'Melodrama' is the dark pop masterpiece we needed.
Fast forward three months and here we are with Melodrama. With a title like that, one would be forgiven for thinking that it serves as a series soundtrack for an episode of Lena Dunham's Girls. However, whilst that may be applicable, the album creates a brilliant narrative all on its own. Lorde has stated multiple times that Melodrama is supposed to represent the story and emotions of a house party she attended with her friends. Nonetheless, it seems as the album progresses that Melodrama is more of a comment on a relationship that's gone sour, and the repercussions that come from it. That notion hits home in "Writer In The Dark." The track "Sober" comes across initially as a track about the fumbles of drunken dalliances and the remorse that comes from this when you wake up sober, next to last night's conquest. "Homemade Dynamite" continues on the theme of regret as Lorde begins to talk about her self-destructive tendencies, and this is a reason for waking up in strangers' beds. Yet the juxtaposition between the upbeat nature of the song and the lyricism, covering ideas of a drunk driver crashing and her lying in the glass because of their self-destructive nature, could be a metaphor for the end of the 20-year-old’s relationship. But hey, at least we're partying.
As the album continues in to its half-way point, "Liability", the listener sees Lorde finding herself lost and alone with just herself despite all of her liaisons. The "Royals" singer now realizes she is alone because she can't get close to people – perhaps a reference to the fame that alienates her from friendships she had before super stardom? Losing pals and lovers because of who she is gives the New Zealand native an existential crisis. Hearing breath on the vocal take makes it feel like a live rendition in the middle of this well-produced album; it perfectly highlights its message of feeling lost and alone.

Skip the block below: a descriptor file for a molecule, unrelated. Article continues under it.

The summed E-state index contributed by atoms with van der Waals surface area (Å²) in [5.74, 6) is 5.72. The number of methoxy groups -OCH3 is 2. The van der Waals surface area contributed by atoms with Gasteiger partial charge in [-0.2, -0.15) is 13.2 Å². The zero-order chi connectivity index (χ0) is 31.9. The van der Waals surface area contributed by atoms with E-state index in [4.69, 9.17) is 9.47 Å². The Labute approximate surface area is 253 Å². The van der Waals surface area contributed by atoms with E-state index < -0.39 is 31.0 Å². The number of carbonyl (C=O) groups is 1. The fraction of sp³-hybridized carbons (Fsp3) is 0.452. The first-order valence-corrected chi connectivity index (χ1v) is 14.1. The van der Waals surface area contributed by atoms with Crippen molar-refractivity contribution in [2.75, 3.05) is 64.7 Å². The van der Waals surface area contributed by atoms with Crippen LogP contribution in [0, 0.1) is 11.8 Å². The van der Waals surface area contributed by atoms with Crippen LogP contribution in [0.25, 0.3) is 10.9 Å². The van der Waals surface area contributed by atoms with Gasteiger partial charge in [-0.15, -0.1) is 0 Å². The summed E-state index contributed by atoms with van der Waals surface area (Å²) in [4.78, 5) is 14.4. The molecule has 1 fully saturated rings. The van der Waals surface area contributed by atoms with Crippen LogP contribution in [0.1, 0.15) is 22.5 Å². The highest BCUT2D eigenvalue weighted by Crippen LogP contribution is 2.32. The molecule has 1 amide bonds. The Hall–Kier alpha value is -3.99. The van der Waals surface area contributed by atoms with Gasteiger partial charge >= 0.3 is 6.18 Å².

However, as the project moves on from this, it begins to become slightly predictable. The LP as a whole is a brilliant listen and a masterclass in storytelling, but the latter half struggles because Lorde worked with only one major collaborator for the entire project: Bleachers frontman Jack Antoff. Melodrama retains its incredible production but sometimes feels like Lorde is stuck on what to talk about. "Hard Feelings/Loveless" highlights this the most. With only the "Loveless" portion of the track providing a change in sound and psyche; acting mostly as a prelude to the realisations the singer-songwriter comes to in "Liability (Reprise)." In "Supercut" the listener accepts Lorde's attempts to move on from a man that tied her up in knots, yet Lorde continues to indulge. But in "Liability (Reprise)," she realizes it is him that's the problem... not her.
The album closes with second single "Perfect Places", which in all its 1989 meets E•MO•TION production acts as an active epilogue for the narrative. Here, Lorde discusses everything that the 10 previous tracks does and gives them closure. "Perfect Places" has a chorus as anthemic as "Green Light," and the two perfectly bookend this story of getting over a lover and shaking off their haunting shadow.
In her Pure Heroine followup, Lorde bares her emotional baggage. We feel the pain that she feels. We feel the joy that she feels. And it is this impeccable narrative structure that tells an interesting and relatable story that ultimately makes this album one of the best of 2017 so far.
Favourite Lyric: "Oh, God, I'm closing my teeth around this liquor-wet lime"
Favourite Songs: "Green Light," "Sober" and "Sober II (Melodrama)"